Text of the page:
In 1966, Charles "Chuck" Harrison, an industrial designer at Sears, Roebuck & Company, got rid of an everyday nuisance—the early-morning clanging of metal garbage cans—by creating the first-ever plastic garbage bin. "When that can hit the market, it did so with the biggest bang you never heard," wrote Harrison in his 2005 book, A Life's Design. "Everyone was using it, but few people paid close attention to it."
And so it was for some 600 other household products that Harrison designed over his 32 years at Sears—everything from blenders to baby cribs, hair dryers to hedge clippers. Consumers snatched his wares from store shelves and ordered them from Sears' catalog. And yet few stopped to consider their maker, who at times sketched one or two product ideas an hour at his drafting table. Giving credit where credit is due, the Cooper-Hewitt, National Design Museum recently honored Harrison with its Lifetime Achievement Award.
Harrison's consumers were both housewives who wanted something more sophisticated than their mothers' inelegant, Depression-era eggbeaters, and their husbands, who took pride in their riding lawn mowers. They valued aesthetics, and so did Harrison, as long as they didn't take precedence over function. "If you look at his products, there's really nothing superfluous about them," says Bob Johnson, a former vice president at Sears.
Not surprisingly, Harrison's pet peeve is seeing a bell or whistle added to an appliance, only to have it break or become vestigial. "If it doesn't do what it's supposed to do or look like what it does, then I frown on it. I don't think a nutcracker needs to look like an elephant," says Harrison, with a laugh.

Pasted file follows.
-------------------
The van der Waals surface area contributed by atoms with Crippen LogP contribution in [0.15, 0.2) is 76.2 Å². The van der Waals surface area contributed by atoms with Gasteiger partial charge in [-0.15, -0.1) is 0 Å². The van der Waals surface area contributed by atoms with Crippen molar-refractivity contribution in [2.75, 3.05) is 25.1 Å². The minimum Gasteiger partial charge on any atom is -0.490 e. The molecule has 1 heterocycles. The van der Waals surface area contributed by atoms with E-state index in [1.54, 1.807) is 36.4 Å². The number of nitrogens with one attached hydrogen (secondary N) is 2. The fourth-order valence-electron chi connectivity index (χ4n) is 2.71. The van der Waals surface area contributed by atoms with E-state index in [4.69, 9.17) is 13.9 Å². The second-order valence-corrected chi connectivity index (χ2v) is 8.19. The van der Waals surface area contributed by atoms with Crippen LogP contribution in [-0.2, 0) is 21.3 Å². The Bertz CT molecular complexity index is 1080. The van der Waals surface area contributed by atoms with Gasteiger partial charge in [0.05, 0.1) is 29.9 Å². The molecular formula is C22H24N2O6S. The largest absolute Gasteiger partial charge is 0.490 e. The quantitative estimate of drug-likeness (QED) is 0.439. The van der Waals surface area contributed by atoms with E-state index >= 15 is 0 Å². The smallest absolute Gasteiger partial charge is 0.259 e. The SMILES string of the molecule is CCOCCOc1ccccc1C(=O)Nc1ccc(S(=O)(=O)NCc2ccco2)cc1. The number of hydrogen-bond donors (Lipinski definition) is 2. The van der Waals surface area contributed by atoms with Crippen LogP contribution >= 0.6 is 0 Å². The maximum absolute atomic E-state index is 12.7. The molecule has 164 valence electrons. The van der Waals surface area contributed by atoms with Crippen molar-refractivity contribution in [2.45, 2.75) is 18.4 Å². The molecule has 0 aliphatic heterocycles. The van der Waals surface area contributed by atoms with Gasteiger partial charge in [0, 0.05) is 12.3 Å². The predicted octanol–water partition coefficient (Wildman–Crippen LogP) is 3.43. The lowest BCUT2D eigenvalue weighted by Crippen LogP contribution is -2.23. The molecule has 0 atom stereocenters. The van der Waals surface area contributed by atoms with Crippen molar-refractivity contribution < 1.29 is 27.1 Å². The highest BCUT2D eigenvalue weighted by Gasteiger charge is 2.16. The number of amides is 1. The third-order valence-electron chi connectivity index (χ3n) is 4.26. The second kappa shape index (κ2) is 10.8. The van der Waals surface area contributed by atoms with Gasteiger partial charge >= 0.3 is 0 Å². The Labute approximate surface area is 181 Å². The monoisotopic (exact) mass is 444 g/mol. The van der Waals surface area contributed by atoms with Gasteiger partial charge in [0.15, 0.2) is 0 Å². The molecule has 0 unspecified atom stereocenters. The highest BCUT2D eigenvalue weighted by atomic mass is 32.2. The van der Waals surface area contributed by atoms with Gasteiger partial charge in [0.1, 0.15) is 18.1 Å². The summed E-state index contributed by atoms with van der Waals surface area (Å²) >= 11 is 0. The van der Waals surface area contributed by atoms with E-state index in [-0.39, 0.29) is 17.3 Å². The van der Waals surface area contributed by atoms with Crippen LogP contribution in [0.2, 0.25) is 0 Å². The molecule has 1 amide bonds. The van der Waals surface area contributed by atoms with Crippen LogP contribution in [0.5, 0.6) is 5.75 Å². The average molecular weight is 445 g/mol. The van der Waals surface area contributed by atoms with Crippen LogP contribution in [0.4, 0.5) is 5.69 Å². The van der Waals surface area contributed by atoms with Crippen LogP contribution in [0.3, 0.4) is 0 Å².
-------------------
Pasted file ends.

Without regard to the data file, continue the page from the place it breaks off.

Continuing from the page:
Harrison's objective to make things fit in rather than stand out mirrored his own efforts as an African-American forging a career in the industrial design field. Sears turned him down in 1956; he says a manager told him that there was an unwritten policy against hiring black people. But he found freelance work at Sears and work at a few furniture and electronics firms. (He redesigned the popular View-Master at one job.) In 1961, Sears reconsidered and Harrison joined its 20-person product design and testing laboratory. He eventually rose to become the company's first black executive.
He was also the last industrial designer to leave, in 1993, when Sears did away with its in-house design team. Harrison, 77, now teaches at the School of the Art Institute of Chicago and Columbia College Chicago. He is lenient when it comes to making his students consider what their designs might cost. "That can spoil a good piece of pie," he says. But he draws a hard line when it comes to quality. After all, he says, "What designers do will affect so many people."